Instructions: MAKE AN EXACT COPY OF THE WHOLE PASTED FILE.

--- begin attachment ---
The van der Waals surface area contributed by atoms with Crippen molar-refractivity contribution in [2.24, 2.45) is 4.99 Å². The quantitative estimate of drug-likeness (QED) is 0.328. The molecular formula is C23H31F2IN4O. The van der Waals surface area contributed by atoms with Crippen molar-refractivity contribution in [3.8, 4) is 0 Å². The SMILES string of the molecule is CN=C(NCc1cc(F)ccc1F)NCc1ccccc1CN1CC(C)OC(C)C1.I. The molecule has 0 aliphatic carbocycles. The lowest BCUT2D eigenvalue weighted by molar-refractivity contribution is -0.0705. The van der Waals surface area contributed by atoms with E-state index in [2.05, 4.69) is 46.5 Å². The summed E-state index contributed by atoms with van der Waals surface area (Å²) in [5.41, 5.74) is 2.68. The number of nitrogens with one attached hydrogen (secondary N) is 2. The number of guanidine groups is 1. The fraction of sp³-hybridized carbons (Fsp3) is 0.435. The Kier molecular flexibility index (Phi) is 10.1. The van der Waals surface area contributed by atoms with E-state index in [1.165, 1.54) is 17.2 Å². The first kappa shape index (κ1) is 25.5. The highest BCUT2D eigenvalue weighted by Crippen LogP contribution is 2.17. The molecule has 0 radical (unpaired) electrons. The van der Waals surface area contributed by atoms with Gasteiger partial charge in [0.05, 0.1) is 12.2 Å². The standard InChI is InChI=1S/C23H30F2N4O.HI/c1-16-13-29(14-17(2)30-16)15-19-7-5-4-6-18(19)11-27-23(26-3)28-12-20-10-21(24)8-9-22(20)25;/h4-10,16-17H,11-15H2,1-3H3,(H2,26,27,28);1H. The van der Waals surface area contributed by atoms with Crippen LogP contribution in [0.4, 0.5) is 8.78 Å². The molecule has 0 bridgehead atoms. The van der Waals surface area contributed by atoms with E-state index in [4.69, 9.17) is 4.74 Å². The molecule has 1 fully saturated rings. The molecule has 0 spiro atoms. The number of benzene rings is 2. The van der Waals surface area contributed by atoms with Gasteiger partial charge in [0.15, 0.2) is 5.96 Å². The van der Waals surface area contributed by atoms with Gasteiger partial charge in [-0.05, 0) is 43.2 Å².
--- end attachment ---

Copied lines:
The van der Waals surface area contributed by atoms with Crippen molar-refractivity contribution in [2.24, 2.45) is 4.99 Å². The quantitative estimate of drug-likeness (QED) is 0.328. The molecular formula is C23H31F2IN4O. The van der Waals surface area contributed by atoms with Crippen molar-refractivity contribution in [3.8, 4) is 0 Å². The SMILES string of the molecule is CN=C(NCc1cc(F)ccc1F)NCc1ccccc1CN1CC(C)OC(C)C1.I. The molecule has 0 aliphatic carbocycles. The lowest BCUT2D eigenvalue weighted by molar-refractivity contribution is -0.0705. The van der Waals surface area contributed by atoms with E-state index in [2.05, 4.69) is 46.5 Å². The summed E-state index contributed by atoms with van der Waals surface area (Å²) in [5.41, 5.74) is 2.68. The number of nitrogens with one attached hydrogen (secondary N) is 2. The number of guanidine groups is 1. The fraction of sp³-hybridized carbons (Fsp3) is 0.435. The Kier molecular flexibility index (Phi) is 10.1. The van der Waals surface area contributed by atoms with E-state index in [1.165, 1.54) is 17.2 Å². The first kappa shape index (κ1) is 25.5. The highest BCUT2D eigenvalue weighted by Crippen LogP contribution is 2.17. The molecule has 0 radical (unpaired) electrons. The van der Waals surface area contributed by atoms with Gasteiger partial charge in [0.05, 0.1) is 12.2 Å². The standard InChI is InChI=1S/C23H30F2N4O.HI/c1-16-13-29(14-17(2)30-16)15-19-7-5-4-6-18(19)11-27-23(26-3)28-12-20-10-21(24)8-9-22(20)25;/h4-10,16-17H,11-15H2,1-3H3,(H2,26,27,28);1H. The van der Waals surface area contributed by atoms with Crippen LogP contribution in [0.4, 0.5) is 8.78 Å². The molecule has 0 bridgehead atoms. The van der Waals surface area contributed by atoms with E-state index in [4.69, 9.17) is 4.74 Å². The molecule has 1 fully saturated rings. The molecule has 0 spiro atoms. The number of benzene rings is 2. The van der Waals surface area contributed by atoms with Gasteiger partial charge in [0.15, 0.2) is 5.96 Å². The van der Waals surface area contributed by atoms with Gasteiger partial charge in [-0.05, 0) is 43.2 Å².